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For several long years now, the European Union has been waging onerous trench warfare on two fronts. On the eastern front, Brussels has been in conflict with a malign Moscow since 2014: refusing to repeal sanctions against Russia, deflecting all the Kremlin’s new information attacks, and attempting to maintain a unified position among its disorderly ranks.
On the western front, for nearly four years the EU has been warding off the advances of Donald Trump: the bête noire of global politics who insists on overhauling EU-U.S. trade relations and backs Euroskeptics and dissidents within the EU, demanding loyalty from the latter that borders on a rejection of European sovereignty entirely.
History teaches us that a war fought on two fronts never ends well—at least not in Europe. Brussels is fortunate that Moscow and Washington do not coordinate their operations with each other. Still, the EU has not yet managed to reach a separate peace agreement—or even a stable ceasefire—on either front. Diplomatic démarches by French President Emmanuel Macron, German Chancellor Angela Merkel, and European Commission President Ursula von der Leyen end every time in more disappointment and paroxysms of Europessimism. The EU’s geopolitical opponents in both East and West are not inclined to make any significant concessions.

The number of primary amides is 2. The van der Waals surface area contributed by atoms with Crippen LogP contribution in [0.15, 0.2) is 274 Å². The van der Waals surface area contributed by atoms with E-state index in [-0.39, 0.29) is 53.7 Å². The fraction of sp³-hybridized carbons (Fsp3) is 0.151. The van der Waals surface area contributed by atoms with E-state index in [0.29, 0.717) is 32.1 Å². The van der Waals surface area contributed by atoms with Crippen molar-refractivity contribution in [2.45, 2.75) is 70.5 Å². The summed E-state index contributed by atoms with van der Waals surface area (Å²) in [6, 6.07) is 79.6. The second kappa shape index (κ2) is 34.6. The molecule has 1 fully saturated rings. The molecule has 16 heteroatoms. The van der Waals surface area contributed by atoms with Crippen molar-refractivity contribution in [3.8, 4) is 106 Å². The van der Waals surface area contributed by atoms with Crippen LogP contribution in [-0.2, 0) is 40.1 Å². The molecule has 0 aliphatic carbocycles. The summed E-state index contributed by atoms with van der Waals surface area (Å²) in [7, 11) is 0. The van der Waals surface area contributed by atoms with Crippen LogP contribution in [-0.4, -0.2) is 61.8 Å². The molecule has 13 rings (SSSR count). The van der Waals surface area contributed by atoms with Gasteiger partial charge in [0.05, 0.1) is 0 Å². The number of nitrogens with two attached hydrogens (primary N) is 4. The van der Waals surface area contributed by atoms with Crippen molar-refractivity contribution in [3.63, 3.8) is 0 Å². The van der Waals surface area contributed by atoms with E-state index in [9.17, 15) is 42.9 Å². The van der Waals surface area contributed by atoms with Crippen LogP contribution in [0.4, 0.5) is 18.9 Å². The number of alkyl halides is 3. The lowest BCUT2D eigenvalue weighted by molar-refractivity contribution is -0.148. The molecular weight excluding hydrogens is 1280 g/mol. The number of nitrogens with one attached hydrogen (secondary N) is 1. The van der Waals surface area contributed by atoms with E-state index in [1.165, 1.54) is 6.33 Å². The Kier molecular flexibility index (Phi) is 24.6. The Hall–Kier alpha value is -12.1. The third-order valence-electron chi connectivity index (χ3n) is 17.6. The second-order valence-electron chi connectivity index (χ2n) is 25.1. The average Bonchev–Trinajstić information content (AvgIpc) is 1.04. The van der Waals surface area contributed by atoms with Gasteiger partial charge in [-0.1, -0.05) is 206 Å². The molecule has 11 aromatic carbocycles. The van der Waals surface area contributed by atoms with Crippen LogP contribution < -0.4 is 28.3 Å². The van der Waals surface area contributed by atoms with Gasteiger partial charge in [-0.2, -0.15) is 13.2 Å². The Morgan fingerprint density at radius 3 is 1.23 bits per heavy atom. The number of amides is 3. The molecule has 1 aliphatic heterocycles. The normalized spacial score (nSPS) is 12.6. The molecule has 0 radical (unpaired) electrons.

Following the poisoning of Russian opposition politician Alexei Navalny, the next round of peace talks with Russia has been indefinitely postponed. Russian Foreign Minister Sergey Lavrov has cast doubt on the value of continuing contact between Moscow and Brussels. The Kremlin can hardly be satisfied by the “new normal” in its relationship with the EU, but clearly no one there has any intention of discussing the terms of their capitulation. The Russian leadership seems determined to fight until the bitter end.